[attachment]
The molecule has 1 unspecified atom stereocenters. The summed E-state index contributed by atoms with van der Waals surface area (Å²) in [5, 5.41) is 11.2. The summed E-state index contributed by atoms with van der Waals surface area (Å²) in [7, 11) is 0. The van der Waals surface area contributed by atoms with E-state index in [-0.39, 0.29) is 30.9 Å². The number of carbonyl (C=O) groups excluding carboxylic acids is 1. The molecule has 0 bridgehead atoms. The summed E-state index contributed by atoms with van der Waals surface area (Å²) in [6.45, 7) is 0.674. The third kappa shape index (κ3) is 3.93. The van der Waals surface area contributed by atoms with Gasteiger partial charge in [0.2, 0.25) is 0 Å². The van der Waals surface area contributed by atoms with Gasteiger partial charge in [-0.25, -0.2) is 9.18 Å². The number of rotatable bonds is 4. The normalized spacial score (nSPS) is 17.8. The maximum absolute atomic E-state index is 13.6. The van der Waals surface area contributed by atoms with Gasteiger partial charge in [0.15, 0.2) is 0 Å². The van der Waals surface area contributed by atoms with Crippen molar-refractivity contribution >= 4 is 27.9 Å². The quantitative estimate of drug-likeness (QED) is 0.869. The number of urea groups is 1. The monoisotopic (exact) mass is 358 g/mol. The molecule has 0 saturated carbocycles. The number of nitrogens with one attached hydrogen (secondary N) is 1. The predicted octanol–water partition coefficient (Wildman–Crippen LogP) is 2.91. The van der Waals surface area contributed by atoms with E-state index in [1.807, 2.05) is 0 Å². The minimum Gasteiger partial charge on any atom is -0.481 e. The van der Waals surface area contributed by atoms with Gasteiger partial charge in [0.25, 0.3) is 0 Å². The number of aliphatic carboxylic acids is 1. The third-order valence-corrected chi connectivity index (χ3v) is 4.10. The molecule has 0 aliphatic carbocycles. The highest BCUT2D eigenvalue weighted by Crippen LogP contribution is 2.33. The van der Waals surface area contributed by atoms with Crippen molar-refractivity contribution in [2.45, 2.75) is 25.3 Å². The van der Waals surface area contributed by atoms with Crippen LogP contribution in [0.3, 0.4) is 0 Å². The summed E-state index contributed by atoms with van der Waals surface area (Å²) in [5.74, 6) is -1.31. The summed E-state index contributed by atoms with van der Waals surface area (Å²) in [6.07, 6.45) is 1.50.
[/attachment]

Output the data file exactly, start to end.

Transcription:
The molecule has 1 unspecified atom stereocenters. The summed E-state index contributed by atoms with van der Waals surface area (Å²) in [5, 5.41) is 11.2. The summed E-state index contributed by atoms with van der Waals surface area (Å²) in [7, 11) is 0. The van der Waals surface area contributed by atoms with E-state index in [-0.39, 0.29) is 30.9 Å². The number of carbonyl (C=O) groups excluding carboxylic acids is 1. The molecule has 0 bridgehead atoms. The summed E-state index contributed by atoms with van der Waals surface area (Å²) in [6.45, 7) is 0.674. The third kappa shape index (κ3) is 3.93. The van der Waals surface area contributed by atoms with Gasteiger partial charge in [0.2, 0.25) is 0 Å². The van der Waals surface area contributed by atoms with Gasteiger partial charge in [-0.25, -0.2) is 9.18 Å². The number of rotatable bonds is 4. The normalized spacial score (nSPS) is 17.8. The maximum absolute atomic E-state index is 13.6. The van der Waals surface area contributed by atoms with Gasteiger partial charge in [0.15, 0.2) is 0 Å². The van der Waals surface area contributed by atoms with Crippen molar-refractivity contribution >= 4 is 27.9 Å². The quantitative estimate of drug-likeness (QED) is 0.869. The number of urea groups is 1. The monoisotopic (exact) mass is 358 g/mol. The molecule has 0 saturated carbocycles. The number of nitrogens with one attached hydrogen (secondary N) is 1. The predicted octanol–water partition coefficient (Wildman–Crippen LogP) is 2.91. The van der Waals surface area contributed by atoms with E-state index in [1.807, 2.05) is 0 Å². The minimum Gasteiger partial charge on any atom is -0.481 e. The van der Waals surface area contributed by atoms with Gasteiger partial charge in [0.25, 0.3) is 0 Å². The number of aliphatic carboxylic acids is 1. The third-order valence-corrected chi connectivity index (χ3v) is 4.10. The molecule has 0 aliphatic carbocycles. The highest BCUT2D eigenvalue weighted by Crippen LogP contribution is 2.33. The van der Waals surface area contributed by atoms with Crippen molar-refractivity contribution in [2.45, 2.75) is 25.3 Å². The van der Waals surface area contributed by atoms with Crippen LogP contribution in [0.3, 0.4) is 0 Å². The summed E-state index contributed by atoms with van der Waals surface area (Å²) in [5.74, 6) is -1.31. The summed E-state index contributed by atoms with van der Waals surface area (Å²) in [6.07, 6.45) is 1.50.